Pro Tips for Navigating Language Barriers When Traveling

by GO GlobeHopper

When planning a trip, it’s easy to romanticize. We think about mouth-watering meals in France, gorgeous scenery in Greece, history in Peru, and all-night salsa parties in Colombia. From far away, the next travel destination is alluring and fun — an adventure taking us away from the banalities of life at home. Many of us glorify our vacation destinations in the weeks leading up to take-off and in doing so, overlook large hurdles that so often come with travel.

Language barriers are one such example. Arriving in, and navigating, a new country can be especially intimidating when the native tongue is different from your own. When verbal communication is taken away from you, even the simplest tasks like ordering a salad or purchasing a bottle of water become difficult. Fumbling through these confusing situations is par for the course for any explorer but there are some things that travelers can do to lessen the stress of misunderstanding.  Here are some hacks to overcome the language hurdle.


Sign up for hostel and tourist district beginner classes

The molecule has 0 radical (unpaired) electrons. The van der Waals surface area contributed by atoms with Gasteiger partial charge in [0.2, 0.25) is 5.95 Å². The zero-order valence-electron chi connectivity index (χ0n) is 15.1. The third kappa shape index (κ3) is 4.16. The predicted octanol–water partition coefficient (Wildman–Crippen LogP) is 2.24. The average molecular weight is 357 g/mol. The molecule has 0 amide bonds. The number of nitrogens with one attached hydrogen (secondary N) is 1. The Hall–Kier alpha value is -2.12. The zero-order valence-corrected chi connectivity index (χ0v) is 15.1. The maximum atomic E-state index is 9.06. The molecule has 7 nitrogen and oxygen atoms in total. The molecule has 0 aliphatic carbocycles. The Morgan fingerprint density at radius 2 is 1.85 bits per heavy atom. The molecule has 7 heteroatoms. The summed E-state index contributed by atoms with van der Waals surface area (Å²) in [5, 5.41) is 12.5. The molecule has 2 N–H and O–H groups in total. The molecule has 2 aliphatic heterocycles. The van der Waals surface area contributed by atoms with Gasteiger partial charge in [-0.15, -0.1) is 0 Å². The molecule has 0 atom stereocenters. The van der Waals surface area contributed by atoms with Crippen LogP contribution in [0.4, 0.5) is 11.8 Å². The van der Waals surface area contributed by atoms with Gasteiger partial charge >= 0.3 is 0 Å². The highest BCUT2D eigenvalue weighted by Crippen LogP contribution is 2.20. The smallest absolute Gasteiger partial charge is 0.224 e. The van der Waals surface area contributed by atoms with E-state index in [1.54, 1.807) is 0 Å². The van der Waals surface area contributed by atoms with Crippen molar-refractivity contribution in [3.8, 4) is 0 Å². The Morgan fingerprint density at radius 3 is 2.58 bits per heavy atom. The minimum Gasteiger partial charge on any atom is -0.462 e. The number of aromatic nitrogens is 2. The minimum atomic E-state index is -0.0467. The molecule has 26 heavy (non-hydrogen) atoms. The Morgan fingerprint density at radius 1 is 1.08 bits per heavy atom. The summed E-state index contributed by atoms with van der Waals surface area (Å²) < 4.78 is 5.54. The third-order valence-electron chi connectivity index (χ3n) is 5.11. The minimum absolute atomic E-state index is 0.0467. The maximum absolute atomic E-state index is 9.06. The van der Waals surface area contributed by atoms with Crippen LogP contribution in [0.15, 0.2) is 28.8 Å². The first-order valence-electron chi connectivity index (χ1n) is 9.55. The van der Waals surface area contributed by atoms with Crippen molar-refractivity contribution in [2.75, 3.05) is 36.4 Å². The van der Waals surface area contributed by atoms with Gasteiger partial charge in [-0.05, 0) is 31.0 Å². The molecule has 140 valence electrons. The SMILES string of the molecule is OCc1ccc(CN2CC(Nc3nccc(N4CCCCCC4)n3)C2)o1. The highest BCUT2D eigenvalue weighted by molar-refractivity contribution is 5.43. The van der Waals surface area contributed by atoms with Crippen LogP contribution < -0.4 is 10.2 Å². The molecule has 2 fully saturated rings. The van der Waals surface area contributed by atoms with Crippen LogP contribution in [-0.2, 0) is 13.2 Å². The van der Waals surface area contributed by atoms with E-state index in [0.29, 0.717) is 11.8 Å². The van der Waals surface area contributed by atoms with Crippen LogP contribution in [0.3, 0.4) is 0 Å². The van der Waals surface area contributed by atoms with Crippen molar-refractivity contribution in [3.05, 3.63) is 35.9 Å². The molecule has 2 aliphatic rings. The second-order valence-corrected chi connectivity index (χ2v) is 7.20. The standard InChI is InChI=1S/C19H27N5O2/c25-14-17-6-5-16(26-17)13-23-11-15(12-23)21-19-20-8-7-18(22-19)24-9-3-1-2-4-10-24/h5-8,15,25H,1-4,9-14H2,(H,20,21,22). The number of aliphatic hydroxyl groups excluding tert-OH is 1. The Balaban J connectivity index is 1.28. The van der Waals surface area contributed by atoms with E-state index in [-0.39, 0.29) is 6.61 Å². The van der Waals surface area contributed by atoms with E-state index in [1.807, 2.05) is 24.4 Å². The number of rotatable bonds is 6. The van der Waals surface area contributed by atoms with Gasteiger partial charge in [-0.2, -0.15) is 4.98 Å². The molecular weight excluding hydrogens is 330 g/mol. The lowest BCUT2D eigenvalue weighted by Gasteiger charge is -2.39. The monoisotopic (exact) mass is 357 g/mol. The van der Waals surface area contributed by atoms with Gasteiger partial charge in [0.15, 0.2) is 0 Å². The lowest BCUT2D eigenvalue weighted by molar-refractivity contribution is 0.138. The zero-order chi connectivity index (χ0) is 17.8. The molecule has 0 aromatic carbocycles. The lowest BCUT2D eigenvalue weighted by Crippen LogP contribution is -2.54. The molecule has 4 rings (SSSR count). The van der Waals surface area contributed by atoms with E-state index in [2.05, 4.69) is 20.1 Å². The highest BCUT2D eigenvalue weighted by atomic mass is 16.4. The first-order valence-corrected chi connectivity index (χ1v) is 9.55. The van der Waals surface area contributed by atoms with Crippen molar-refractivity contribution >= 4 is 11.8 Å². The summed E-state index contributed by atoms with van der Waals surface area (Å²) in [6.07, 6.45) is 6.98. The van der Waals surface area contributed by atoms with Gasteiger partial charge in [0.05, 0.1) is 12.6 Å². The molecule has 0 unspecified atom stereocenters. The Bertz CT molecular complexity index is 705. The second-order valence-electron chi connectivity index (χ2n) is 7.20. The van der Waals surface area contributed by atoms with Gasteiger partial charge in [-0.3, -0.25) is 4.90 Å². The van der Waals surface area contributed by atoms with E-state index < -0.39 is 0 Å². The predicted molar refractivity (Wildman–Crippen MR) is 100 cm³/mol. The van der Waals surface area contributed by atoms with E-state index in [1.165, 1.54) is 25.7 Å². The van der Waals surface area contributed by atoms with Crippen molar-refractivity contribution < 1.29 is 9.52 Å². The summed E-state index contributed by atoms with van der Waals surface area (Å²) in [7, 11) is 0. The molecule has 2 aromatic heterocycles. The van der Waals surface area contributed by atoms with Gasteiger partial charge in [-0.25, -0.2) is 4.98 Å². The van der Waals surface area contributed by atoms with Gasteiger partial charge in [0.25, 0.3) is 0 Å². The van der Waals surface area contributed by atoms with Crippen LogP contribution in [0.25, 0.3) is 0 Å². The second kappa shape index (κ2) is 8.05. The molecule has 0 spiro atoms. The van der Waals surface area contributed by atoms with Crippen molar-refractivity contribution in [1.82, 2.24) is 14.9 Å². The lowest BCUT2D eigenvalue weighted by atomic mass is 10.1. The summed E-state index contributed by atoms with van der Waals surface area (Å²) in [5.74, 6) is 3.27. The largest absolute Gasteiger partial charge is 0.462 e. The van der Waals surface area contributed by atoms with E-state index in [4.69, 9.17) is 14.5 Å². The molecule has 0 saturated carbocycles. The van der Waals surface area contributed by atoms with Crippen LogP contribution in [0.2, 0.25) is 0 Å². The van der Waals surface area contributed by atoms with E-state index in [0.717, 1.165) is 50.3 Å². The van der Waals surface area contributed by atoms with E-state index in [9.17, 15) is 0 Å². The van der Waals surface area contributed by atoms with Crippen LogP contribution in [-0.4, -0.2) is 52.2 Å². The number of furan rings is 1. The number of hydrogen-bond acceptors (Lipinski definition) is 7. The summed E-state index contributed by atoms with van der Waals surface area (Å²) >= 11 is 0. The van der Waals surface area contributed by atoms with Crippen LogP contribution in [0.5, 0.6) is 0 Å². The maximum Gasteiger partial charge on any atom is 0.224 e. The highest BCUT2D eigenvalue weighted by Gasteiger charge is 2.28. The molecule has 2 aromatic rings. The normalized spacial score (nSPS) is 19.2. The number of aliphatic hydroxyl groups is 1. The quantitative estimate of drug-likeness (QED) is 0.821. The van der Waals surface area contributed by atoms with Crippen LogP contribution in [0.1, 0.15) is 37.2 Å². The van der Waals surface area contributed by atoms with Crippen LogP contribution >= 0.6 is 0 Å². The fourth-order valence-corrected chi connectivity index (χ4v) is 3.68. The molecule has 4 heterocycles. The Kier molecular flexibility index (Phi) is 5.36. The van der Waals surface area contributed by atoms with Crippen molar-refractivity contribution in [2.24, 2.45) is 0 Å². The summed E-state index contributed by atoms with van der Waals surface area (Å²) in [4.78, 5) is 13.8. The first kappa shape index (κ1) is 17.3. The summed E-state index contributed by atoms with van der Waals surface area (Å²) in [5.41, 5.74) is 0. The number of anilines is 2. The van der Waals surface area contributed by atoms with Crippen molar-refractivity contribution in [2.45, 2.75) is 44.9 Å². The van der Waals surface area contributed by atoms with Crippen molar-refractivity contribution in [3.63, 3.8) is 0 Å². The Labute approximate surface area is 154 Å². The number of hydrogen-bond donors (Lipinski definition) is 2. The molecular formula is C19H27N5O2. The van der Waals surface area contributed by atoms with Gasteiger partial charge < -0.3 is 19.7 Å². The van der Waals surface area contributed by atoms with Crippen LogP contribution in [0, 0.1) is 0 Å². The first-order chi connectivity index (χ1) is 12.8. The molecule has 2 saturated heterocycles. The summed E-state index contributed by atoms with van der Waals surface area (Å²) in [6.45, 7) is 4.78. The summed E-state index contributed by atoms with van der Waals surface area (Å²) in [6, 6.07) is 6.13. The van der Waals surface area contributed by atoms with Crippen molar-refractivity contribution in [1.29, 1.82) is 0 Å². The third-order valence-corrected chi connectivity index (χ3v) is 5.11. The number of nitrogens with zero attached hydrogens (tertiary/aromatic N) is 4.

It hardly needs to be said that you’re not the first foreigner to have rolled into town. Locals who work in hostels around the world have seen others deal with the language barrier problem many times before. In that sense, they will actually understand your struggles before you encounter them. Hostel owners and volunteers are used to dealing with the needs of tourists which is why a large percentage of them will have beginner language classes on offer. Sign up. By taking even just a class or two, you’ll learn common phrases and questions like how to order in a restaurant, ask where the bathroom is, or ask for the price of freshly squeezed juice on the beach.


Learn basic pronunciation rules first

One often overlooked but incredibly important aspect of getting familiar with a language is mastering the pronunciation. The letters you see on a page will not be pronounced the same as they are in your native language. Learn the differences and practice saying them out loud. Using the sound function on the language app Duolingo is one way to do this by yourself ahead of your trip. Duolingo is one of the most used education apps in the world and for those learning the basics of a new language, it has tests specifically designed to improve pronunciation. Of course, after arriving at your destination, the best way to get used to the language is to pay close attention when hearing locals speak. It can be tempting to try to learn as many words as quickly as possible but remember speaking with an improper accent or intonation likely means that no one will be able to understand. It’s better to slow down and make sure you’re saying things correctly.